In the park, the volunteers were treated to a lunch donated by Ruth's Chris Steakhouse, Pacific'o Restaurant, Longhi's, Santa Fe Cantina and Cheeseburger in Paradise. Surf schools brought in potable water.
Lahainaluna High School students, some of whom earned community service hours toward graduation for volunteering, gathered much of the organic material to compost at the school.
At the end of the day, participants were treated to a movie in the park, the documentary "Fuel." The film depicts America's dependence on oil and highlights alternative energy solutions.
As a beach lover, Lane said, a large part of his inspiration for coordinating the event is to promote green technology solutions that save the environment. He encourages volunteers to press local and state politicians for policies that better preserve and restore Hawaii's natural resources, such as higher fines for polluters and more enforcement of existing environmental protection laws.
Coordinators said that people on Maui produce 8 pounds of garbage a day, compared to the national average of 3 pounds. They blamed the difference on a lack of curbside recycling pickup, a growing local consumer culture and a lack of affordable durable products, as well as tourists who take a vacation from recycling while visiting the island.
"I think we're just over-consumers. Period," Chandler said. "We want to have everything that everyone else has and it's just not sustainable, especially not on an island."
Nester Ugale is a Lahainaluna teacher on sabbatical while he gets his master's degree. The environmental technology instructor coordinated West Maui student volunteers from his school as well as Sacred Hearts School and Maui Preparatory Academy.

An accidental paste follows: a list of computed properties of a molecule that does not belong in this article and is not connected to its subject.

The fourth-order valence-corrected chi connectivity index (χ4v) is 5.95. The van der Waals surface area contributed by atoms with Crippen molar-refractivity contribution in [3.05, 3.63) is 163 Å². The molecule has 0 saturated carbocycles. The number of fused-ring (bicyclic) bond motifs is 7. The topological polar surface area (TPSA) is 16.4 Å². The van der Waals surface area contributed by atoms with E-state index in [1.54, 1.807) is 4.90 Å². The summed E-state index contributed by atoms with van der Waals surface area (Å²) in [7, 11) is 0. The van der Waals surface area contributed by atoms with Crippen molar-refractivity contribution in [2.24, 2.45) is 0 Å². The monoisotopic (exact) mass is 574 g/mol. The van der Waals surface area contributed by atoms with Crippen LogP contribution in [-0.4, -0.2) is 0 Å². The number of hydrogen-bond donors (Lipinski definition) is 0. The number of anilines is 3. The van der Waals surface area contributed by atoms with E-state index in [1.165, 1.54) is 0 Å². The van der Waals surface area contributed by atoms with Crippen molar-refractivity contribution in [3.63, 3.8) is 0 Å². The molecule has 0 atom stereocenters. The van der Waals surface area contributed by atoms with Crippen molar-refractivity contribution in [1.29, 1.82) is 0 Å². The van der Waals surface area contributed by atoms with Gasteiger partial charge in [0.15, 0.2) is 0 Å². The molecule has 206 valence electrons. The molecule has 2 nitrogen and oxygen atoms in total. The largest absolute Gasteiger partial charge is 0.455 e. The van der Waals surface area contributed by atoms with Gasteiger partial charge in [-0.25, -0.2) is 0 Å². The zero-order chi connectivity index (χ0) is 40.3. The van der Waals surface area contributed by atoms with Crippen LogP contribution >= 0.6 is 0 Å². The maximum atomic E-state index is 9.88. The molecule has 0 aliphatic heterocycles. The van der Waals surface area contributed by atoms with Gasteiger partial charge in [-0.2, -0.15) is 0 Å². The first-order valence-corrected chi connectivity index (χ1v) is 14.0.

"I grew up on the west side," Ugale said. "For me, this is mostly about about kids taking ownership for their land. And the younger generation understand that. We have some alumni who help now, too. A community elder came up to me recently and cried, she said, because they never did this. They never thought to do this."
Lahainaluna High School students and sisters Liza and Rachel Tobias, ages 16 and 14, and friend Rose Bacolini, 15, had an even more pragmatic approach, one they said accounting and science classes helped form.
"It's important because we don't want rubbish to pile up," Rachel said. "We should reuse what we can because our resources are really low and the dumps are getting full."
"Nobody wants to look at nasty things," Liza added.
"And we want more tourists," Rose said.
"We need them," Liza said. "You can't sell your product if it's not presentable; and Lahaina is a business."
Chandler looked stunned for a moment at the teens' cheery wisdom. Her face brightened and she thanked them again and again and snapped their picture.
"They're right," she said, as the girls bounded away and promised to be back next year.
The Maui County Department of Parks and Recreation donated a large garbage bin.
* Chris Hamilton can be reached at firstname.lastname@example.org.